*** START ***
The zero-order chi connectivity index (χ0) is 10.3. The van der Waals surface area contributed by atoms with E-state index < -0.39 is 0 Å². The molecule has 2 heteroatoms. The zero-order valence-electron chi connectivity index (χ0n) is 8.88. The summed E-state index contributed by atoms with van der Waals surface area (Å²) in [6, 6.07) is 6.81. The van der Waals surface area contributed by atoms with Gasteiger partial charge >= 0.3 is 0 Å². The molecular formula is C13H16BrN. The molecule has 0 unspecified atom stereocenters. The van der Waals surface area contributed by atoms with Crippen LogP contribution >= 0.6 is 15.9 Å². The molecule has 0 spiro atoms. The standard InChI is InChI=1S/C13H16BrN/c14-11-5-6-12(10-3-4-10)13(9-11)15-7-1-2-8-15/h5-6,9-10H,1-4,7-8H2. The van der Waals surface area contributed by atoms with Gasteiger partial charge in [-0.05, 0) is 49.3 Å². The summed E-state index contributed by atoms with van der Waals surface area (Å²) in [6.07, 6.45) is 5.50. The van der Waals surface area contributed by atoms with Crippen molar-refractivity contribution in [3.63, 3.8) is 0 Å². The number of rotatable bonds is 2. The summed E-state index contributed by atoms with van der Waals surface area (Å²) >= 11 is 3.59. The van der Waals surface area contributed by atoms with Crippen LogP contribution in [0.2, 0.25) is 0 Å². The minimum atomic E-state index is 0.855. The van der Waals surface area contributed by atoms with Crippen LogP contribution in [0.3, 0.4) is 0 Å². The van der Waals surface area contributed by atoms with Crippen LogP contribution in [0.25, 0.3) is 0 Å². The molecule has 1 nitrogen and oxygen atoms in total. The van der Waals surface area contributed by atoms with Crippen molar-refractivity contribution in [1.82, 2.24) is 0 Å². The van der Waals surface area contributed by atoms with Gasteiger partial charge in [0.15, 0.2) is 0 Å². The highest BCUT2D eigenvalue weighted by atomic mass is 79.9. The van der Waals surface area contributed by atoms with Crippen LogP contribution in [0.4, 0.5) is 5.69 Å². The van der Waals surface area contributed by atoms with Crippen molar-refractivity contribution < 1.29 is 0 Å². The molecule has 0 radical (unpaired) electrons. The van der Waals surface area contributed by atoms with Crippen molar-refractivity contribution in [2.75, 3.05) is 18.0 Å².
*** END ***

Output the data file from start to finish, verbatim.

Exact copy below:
The zero-order chi connectivity index (χ0) is 10.3. The van der Waals surface area contributed by atoms with E-state index < -0.39 is 0 Å². The molecule has 2 heteroatoms. The zero-order valence-electron chi connectivity index (χ0n) is 8.88. The summed E-state index contributed by atoms with van der Waals surface area (Å²) in [6, 6.07) is 6.81. The van der Waals surface area contributed by atoms with Gasteiger partial charge >= 0.3 is 0 Å². The molecular formula is C13H16BrN. The molecule has 0 unspecified atom stereocenters. The van der Waals surface area contributed by atoms with Crippen LogP contribution >= 0.6 is 15.9 Å². The molecule has 0 spiro atoms. The standard InChI is InChI=1S/C13H16BrN/c14-11-5-6-12(10-3-4-10)13(9-11)15-7-1-2-8-15/h5-6,9-10H,1-4,7-8H2. The van der Waals surface area contributed by atoms with Gasteiger partial charge in [-0.05, 0) is 49.3 Å². The summed E-state index contributed by atoms with van der Waals surface area (Å²) in [6.07, 6.45) is 5.50. The van der Waals surface area contributed by atoms with Crippen molar-refractivity contribution in [3.63, 3.8) is 0 Å². The number of rotatable bonds is 2. The summed E-state index contributed by atoms with van der Waals surface area (Å²) >= 11 is 3.59. The van der Waals surface area contributed by atoms with Crippen LogP contribution in [0.2, 0.25) is 0 Å². The minimum atomic E-state index is 0.855. The van der Waals surface area contributed by atoms with Crippen LogP contribution in [0.3, 0.4) is 0 Å². The van der Waals surface area contributed by atoms with Crippen LogP contribution in [0.25, 0.3) is 0 Å². The molecule has 1 nitrogen and oxygen atoms in total. The van der Waals surface area contributed by atoms with Crippen molar-refractivity contribution in [1.82, 2.24) is 0 Å². The van der Waals surface area contributed by atoms with Gasteiger partial charge in [0.15, 0.2) is 0 Å². The highest BCUT2D eigenvalue weighted by atomic mass is 79.9. The van der Waals surface area contributed by atoms with Crippen LogP contribution in [0.4, 0.5) is 5.69 Å². The van der Waals surface area contributed by atoms with Crippen molar-refractivity contribution < 1.29 is 0 Å². The molecule has 0 radical (unpaired) electrons. The van der Waals surface area contributed by atoms with Crippen molar-refractivity contribution in [2.75, 3.05) is 18.0 Å².